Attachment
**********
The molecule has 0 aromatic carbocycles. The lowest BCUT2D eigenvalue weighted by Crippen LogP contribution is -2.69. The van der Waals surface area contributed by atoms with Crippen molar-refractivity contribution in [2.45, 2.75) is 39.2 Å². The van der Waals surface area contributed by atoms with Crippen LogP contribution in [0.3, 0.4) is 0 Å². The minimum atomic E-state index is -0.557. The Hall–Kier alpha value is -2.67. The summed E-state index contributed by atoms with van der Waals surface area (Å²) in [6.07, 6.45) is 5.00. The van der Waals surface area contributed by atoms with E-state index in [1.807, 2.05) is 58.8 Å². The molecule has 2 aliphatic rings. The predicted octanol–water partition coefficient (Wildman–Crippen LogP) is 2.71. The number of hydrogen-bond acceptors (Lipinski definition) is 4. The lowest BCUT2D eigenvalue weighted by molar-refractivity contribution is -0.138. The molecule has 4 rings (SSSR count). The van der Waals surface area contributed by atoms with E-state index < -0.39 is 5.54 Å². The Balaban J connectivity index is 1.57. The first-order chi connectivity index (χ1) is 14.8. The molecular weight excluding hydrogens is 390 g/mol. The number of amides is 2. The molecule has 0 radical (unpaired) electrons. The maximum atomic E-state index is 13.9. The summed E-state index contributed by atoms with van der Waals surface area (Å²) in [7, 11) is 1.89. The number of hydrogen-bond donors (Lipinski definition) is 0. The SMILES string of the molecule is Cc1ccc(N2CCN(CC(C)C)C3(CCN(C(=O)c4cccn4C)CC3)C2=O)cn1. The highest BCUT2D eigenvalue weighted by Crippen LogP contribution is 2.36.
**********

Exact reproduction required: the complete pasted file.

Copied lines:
The molecule has 0 aromatic carbocycles. The lowest BCUT2D eigenvalue weighted by Crippen LogP contribution is -2.69. The van der Waals surface area contributed by atoms with Crippen molar-refractivity contribution in [2.45, 2.75) is 39.2 Å². The van der Waals surface area contributed by atoms with Crippen LogP contribution in [0.3, 0.4) is 0 Å². The minimum atomic E-state index is -0.557. The Hall–Kier alpha value is -2.67. The summed E-state index contributed by atoms with van der Waals surface area (Å²) in [6.07, 6.45) is 5.00. The van der Waals surface area contributed by atoms with E-state index in [1.807, 2.05) is 58.8 Å². The molecule has 2 aliphatic rings. The predicted octanol–water partition coefficient (Wildman–Crippen LogP) is 2.71. The number of hydrogen-bond acceptors (Lipinski definition) is 4. The lowest BCUT2D eigenvalue weighted by molar-refractivity contribution is -0.138. The molecule has 4 rings (SSSR count). The van der Waals surface area contributed by atoms with E-state index < -0.39 is 5.54 Å². The Balaban J connectivity index is 1.57. The first-order chi connectivity index (χ1) is 14.8. The molecular weight excluding hydrogens is 390 g/mol. The number of amides is 2. The molecule has 0 radical (unpaired) electrons. The maximum atomic E-state index is 13.9. The summed E-state index contributed by atoms with van der Waals surface area (Å²) in [7, 11) is 1.89. The number of hydrogen-bond donors (Lipinski definition) is 0. The SMILES string of the molecule is Cc1ccc(N2CCN(CC(C)C)C3(CCN(C(=O)c4cccn4C)CC3)C2=O)cn1. The highest BCUT2D eigenvalue weighted by Crippen LogP contribution is 2.36.